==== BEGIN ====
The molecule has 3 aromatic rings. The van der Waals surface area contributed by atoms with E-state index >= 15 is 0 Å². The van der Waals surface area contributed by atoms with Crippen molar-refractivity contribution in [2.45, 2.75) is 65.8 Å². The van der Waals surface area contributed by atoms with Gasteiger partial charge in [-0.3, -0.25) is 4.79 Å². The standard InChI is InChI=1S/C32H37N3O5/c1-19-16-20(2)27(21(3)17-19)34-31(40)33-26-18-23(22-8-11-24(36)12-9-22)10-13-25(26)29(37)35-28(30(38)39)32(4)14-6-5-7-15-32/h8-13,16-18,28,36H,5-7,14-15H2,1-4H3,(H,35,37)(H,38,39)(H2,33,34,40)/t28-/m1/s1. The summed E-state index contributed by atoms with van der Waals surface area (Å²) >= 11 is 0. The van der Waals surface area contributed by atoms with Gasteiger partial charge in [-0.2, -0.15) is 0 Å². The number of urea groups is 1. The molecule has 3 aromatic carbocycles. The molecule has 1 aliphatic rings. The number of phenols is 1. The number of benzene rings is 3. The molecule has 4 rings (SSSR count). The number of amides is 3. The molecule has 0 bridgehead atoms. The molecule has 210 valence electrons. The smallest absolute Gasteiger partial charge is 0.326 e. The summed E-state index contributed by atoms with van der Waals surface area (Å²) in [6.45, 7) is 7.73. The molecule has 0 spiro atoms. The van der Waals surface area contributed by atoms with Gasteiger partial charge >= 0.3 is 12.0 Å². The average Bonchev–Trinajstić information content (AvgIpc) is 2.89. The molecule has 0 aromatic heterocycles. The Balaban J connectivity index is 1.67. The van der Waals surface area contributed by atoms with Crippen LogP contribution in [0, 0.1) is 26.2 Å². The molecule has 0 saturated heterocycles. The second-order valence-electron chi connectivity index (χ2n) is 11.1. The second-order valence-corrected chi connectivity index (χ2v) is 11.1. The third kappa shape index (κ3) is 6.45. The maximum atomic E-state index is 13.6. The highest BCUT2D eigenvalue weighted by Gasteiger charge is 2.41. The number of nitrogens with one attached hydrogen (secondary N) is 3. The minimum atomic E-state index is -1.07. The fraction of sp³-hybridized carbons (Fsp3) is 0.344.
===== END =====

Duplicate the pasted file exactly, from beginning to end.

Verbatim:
The molecule has 3 aromatic rings. The van der Waals surface area contributed by atoms with E-state index >= 15 is 0 Å². The van der Waals surface area contributed by atoms with Crippen molar-refractivity contribution in [2.45, 2.75) is 65.8 Å². The van der Waals surface area contributed by atoms with Gasteiger partial charge in [-0.3, -0.25) is 4.79 Å². The standard InChI is InChI=1S/C32H37N3O5/c1-19-16-20(2)27(21(3)17-19)34-31(40)33-26-18-23(22-8-11-24(36)12-9-22)10-13-25(26)29(37)35-28(30(38)39)32(4)14-6-5-7-15-32/h8-13,16-18,28,36H,5-7,14-15H2,1-4H3,(H,35,37)(H,38,39)(H2,33,34,40)/t28-/m1/s1. The summed E-state index contributed by atoms with van der Waals surface area (Å²) >= 11 is 0. The van der Waals surface area contributed by atoms with Gasteiger partial charge in [-0.2, -0.15) is 0 Å². The number of urea groups is 1. The molecule has 3 aromatic carbocycles. The molecule has 1 aliphatic rings. The number of phenols is 1. The number of benzene rings is 3. The molecule has 4 rings (SSSR count). The number of amides is 3. The molecule has 0 bridgehead atoms. The molecule has 210 valence electrons. The smallest absolute Gasteiger partial charge is 0.326 e. The summed E-state index contributed by atoms with van der Waals surface area (Å²) in [6.45, 7) is 7.73. The molecule has 0 spiro atoms. The van der Waals surface area contributed by atoms with Gasteiger partial charge >= 0.3 is 12.0 Å². The average Bonchev–Trinajstić information content (AvgIpc) is 2.89. The molecule has 0 aromatic heterocycles. The Balaban J connectivity index is 1.67. The van der Waals surface area contributed by atoms with Crippen LogP contribution in [0, 0.1) is 26.2 Å². The molecule has 0 saturated heterocycles. The second-order valence-electron chi connectivity index (χ2n) is 11.1. The second-order valence-corrected chi connectivity index (χ2v) is 11.1. The third kappa shape index (κ3) is 6.45. The maximum atomic E-state index is 13.6. The highest BCUT2D eigenvalue weighted by Gasteiger charge is 2.41. The number of nitrogens with one attached hydrogen (secondary N) is 3. The minimum atomic E-state index is -1.07. The fraction of sp³-hybridized carbons (Fsp3) is 0.344.